"I think it's a done deal," said Bill Shine, who coaches the Menlo boys' and girls' teams. "I don't like it."
The new format, which would be used only in the section playoffs, would involve three singles players (instead of four) plus three doubles teams. The singles players and doubles teams of opposing schools would play one set against each other instead of the normal best of three.
A group of 25-30 athletic directors from the CCS voted on the new format Tuesday and approved it. Ten league commissioners took a similar vote Thursday. An executive committee will do the same on Tuesday, with the CCS Board of Managers making a crucial vote on Oct. 19.
By that time, as Shine said, it could be a done deal. The new format could be installed as early as the girls' CCS playoffs this November. The boys then would have it next May and leagues could implement the new system, as well.
Bill Scott, the girls' tennis coach at Salinas High, reportedly is behind the movement. He formerly coached in Southern California and reportedly has advocated the new format in order to eliminate stacking by coaches.
Stacking is where coaches move around players to better suit their chances of victory, instead of playing them where they belong. Ironically, this new format actually encourages stacking.
"He (Scott) says it prevents stacking," Shine said Wednesday while watching his team fall at undefeated Monta Vista, 6-1, in nonleague action. "That's an adult problem, not a kid problem. This will make it harder to coach. What can you tell them in one set?"
Monta Vista coach Gene Fortino said the new format will be "like going from NFL rules to Canadian or Arena League football rules."
The new format could be that goofy.
A No. 1 singles player, for example, would play one set and then have to wait until the opposing No. 2 player is finished. Once that match is complete, the No. 1 might have to wait again until facing the opposition's No. 3. The same goes for doubles.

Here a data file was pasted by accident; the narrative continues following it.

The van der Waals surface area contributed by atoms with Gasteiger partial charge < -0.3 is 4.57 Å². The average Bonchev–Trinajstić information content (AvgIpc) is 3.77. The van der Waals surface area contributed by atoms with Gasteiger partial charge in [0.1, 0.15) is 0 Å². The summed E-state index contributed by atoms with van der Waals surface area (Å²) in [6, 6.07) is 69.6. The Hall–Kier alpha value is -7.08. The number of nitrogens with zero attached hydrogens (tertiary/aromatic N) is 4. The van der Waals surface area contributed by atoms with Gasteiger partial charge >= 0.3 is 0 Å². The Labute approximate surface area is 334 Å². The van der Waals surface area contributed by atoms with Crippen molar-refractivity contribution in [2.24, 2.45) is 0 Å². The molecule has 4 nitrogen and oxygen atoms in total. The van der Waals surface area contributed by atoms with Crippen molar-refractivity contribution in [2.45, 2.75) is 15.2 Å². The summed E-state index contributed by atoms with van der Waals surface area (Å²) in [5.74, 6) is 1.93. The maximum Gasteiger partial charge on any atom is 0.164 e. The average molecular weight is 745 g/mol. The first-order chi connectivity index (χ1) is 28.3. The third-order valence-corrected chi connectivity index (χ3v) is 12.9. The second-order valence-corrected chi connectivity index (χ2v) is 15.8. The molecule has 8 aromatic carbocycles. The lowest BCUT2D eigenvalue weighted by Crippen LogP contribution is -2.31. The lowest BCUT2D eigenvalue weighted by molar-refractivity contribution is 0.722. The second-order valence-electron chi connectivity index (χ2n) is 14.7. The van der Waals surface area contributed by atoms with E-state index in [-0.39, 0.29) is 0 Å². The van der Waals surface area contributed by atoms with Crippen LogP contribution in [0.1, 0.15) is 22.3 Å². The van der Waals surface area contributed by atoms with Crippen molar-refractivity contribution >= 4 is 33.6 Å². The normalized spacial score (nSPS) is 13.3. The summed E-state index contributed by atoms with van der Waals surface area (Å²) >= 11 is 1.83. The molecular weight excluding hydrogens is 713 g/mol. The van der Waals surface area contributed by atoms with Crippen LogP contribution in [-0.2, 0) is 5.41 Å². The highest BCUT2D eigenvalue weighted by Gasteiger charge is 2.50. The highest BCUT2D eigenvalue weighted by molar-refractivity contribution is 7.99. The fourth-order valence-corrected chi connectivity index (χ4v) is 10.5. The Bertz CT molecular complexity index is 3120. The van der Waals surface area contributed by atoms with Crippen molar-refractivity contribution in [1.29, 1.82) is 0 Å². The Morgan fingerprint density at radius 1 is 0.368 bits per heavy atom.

Shine and Fortino both see potential nightmares in the new format, starting with the possibility of marathon matches.
While section tennis coaches were first told of a possible move toward the new playoff format at last spring's postseason meeting, they likely had no idea things would move so fast.
"How did it get to this point without the coaches voting on it," said Shine, who feels like he and others have been blindsided by how quickly the new format is moving towards approval. "It's a little strange because it usually goes through different channels.
"They're trying to get a state tournament, which is great, but . . . we've had no input in it, and that's a little disappointing."
Howard Jensen, who ran the CCS tennis playoffs for years before retiring this fall, said most sports are headed toward a state playoff. Tennis and swimming are among those still waiting.
However, Jensen said, that doesn't make it right for all sports.
"I don't think it's a good thing," Jensen said of the tennis format, "unless everyone's behind it."
Clearly, not everyone is.
Shine sees teams having to jump back and forth between the current format and the new one. Teams would use the four-singles, three-doubles format for league play, switch to 3-and-3 for CCS, back to 4-3 for NorCals and then back to 3-and-3 for state.